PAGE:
The federal Division of Wentworth (Wentworth) is the second smallest electoral division in the Australian Parliament, and is situated in New South Wales (NSW). It was proclaimed in 1900 and was one of the original 65 divisions contested at the first federal election.
Wentworth was named after William Charles Wentworth, an Australian statesman and explorer. Until today the seat of Wentworth has been held by a conservative male politician.
The Liberal Party of Australia has held the seat since 1944. The Australian Labor Party has never held the seat. The former Australian Prime Minister Malcolm Turnbull held the seat from 2004 to 2018.
In August 2018 Mr Turnbull resigned from the seat within a week or so of being ‘supplanted’. His Prime Ministership was in effect terminated prematurely due to ‘instability from within the federal Liberal party’. It happened more or less like this –
Mr Turnbull, who was the 29th Australian Prime Minister, declared the position of Prime Minister vacant, after Peter Dutton challenged him unsuccessfully only days before the vote for a new Prime Minister. Three candidates put themselves forward –
- Julie Bishop, the Member for Curtin (WA) since 1998,
- Peter Dutton, the Member for Dickson (QLD) since 2001, and
- Scott Morrison the member for Cook (NSW) since 2007.
Scott Morrison was successful, and became Australia’s 30th Prime Minister.
The chain reaction continued. The Liberal government only had a one seat majority. There would need to be a by-election for the seat of #Wentworth.
There were sixteen candidates. Dave Sharma, a former Ambassador to Isreal (amongst other things) was pre-selected as the Liberal candidate. The ALP candidate was Tim Murray. The Greens’ candidate was Dominic Wy Kanak.
High profile GP Prof Kerryn Phelps stood as an independent, and at 8.18pm, ABC’s Antony Green declared that Kerryn had won the seat. Here is what she says about herself on her LinkedIn profile. She is certainly a high achiever, as was Dave Sharma.
Professor Kerryn Phelps AM is a general practitioner in Sydney with an interest in integrative medicine, health policy, and medical journalism. She has owned and operated several successful medical clinics.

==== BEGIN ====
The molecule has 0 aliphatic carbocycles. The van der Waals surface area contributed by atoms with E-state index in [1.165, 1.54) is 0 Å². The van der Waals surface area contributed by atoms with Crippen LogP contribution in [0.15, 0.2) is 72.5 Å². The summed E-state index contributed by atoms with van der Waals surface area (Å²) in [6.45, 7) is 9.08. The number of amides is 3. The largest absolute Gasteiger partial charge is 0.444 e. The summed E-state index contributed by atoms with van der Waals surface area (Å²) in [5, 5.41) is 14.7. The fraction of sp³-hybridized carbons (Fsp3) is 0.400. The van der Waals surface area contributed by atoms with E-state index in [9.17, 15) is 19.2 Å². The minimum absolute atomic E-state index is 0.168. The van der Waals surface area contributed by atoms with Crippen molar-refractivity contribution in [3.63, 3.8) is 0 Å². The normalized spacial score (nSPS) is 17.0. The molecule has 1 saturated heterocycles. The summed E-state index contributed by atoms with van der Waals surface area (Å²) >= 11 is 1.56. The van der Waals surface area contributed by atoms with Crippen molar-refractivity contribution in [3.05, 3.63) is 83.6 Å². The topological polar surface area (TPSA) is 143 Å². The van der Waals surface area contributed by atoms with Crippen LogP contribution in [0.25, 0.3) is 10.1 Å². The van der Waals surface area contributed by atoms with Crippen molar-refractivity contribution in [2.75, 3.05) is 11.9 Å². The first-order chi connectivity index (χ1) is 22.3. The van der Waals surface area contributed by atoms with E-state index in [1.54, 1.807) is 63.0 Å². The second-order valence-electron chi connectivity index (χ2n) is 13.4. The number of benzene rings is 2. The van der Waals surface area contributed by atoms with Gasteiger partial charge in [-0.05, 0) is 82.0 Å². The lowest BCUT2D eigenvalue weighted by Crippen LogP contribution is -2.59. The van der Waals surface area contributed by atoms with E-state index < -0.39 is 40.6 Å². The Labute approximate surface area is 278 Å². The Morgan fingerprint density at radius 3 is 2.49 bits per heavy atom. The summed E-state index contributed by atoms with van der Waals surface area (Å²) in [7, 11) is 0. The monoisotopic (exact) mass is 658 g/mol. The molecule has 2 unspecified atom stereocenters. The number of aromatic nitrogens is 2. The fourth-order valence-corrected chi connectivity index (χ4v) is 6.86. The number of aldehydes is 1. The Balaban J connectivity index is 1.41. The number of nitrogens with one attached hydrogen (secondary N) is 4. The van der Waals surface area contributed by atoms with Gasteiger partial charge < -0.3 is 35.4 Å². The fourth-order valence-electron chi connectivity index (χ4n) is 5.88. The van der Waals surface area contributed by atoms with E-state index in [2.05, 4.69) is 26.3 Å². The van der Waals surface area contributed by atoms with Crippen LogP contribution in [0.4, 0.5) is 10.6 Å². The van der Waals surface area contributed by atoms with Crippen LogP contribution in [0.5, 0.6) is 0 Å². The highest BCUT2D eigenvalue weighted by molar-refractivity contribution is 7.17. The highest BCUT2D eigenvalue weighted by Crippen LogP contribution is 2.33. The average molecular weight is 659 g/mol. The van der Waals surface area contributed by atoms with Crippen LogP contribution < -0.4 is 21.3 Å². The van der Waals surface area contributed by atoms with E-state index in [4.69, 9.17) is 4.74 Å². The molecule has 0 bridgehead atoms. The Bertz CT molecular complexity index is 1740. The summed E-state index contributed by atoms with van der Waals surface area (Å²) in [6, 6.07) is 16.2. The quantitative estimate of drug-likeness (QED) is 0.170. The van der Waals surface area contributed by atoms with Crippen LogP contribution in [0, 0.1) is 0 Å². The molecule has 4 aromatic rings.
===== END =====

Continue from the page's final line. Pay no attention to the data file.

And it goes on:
Prof Phelps is a pioneer in health communication in Australia, appearing regularly on television, radio and in the print media for thirty years, informing the public on health issues and as an advocate for the Australian health system and for social justice issues.
She has been the health columnist for the Australian Womens Weekly since 1991.
She was the first woman to be elected as President of the Australian Medical Association. She is also a past president of the Australasian Integrative Medicine Association.
She is a passionate advocate for human rights, and was a leader of the marriage equality movement in Australia.
Professor Phelps has written several books including a textbook “General Practice: The Integrative Approach”. “Ultimate Wellness” was published in 2013, “The Cancer Recovery Guide” (with foreword by HRH Price Charles) in 2015 and The Mystery Gut in 2017.
Kerryn and her wife Jackie Stricker-Phelps have a long commitment to child protection and they are ambassadors for Barnardos Australia.
She has three children, Jaime Chambers, Carl Fronzek and Gabi Stricker-Phelps.
She was awarded an Order of Australia for services to medicine, particularly through leadership roles with the AMA, to education and community health.
In 2013 Prof Phelps was awarded an Honorary Doctorate of Letters by Western Sydney University.
Prof Phelps was elected to City of Sydney Council in 2016 and was Deputy Lord Mayor of Sydney 2016-2017. She continues to serve as an independent councillor.
When a by-election was called on the removal of Prime Minister Malcolm Turnbull from office, Prof Phelps announced her candidacy for the seat of Wentworth in Sydney’s eastern suburbs.
Wentworth covers an area from Elizabeth Bay along the southern shore of Sydney Harbour to Watsons Bay and down the coast to Clovelly. The western boundary runs along the eastern border of Potts Point and Darlinghurst to Oxford Street, Flinders Street, South Dowling Street and Dacey Avenue. The southern boundary follows Alison Road, King Street, Wentworth Street, Stanley Street, Avoca Street, Frenchmans Road, Clovelly Road, Walker Avenue and Bundock Park.
The main suburbs include Bellevue Hill, Bondi, Clovelly (part), Darlinghurst (part), Darling Point, Dover Heights, Elizabeth Bay, Moore Park, Paddington, Point Piper, Rose Bay, Vaucluse, Watsons Bay and Waverley.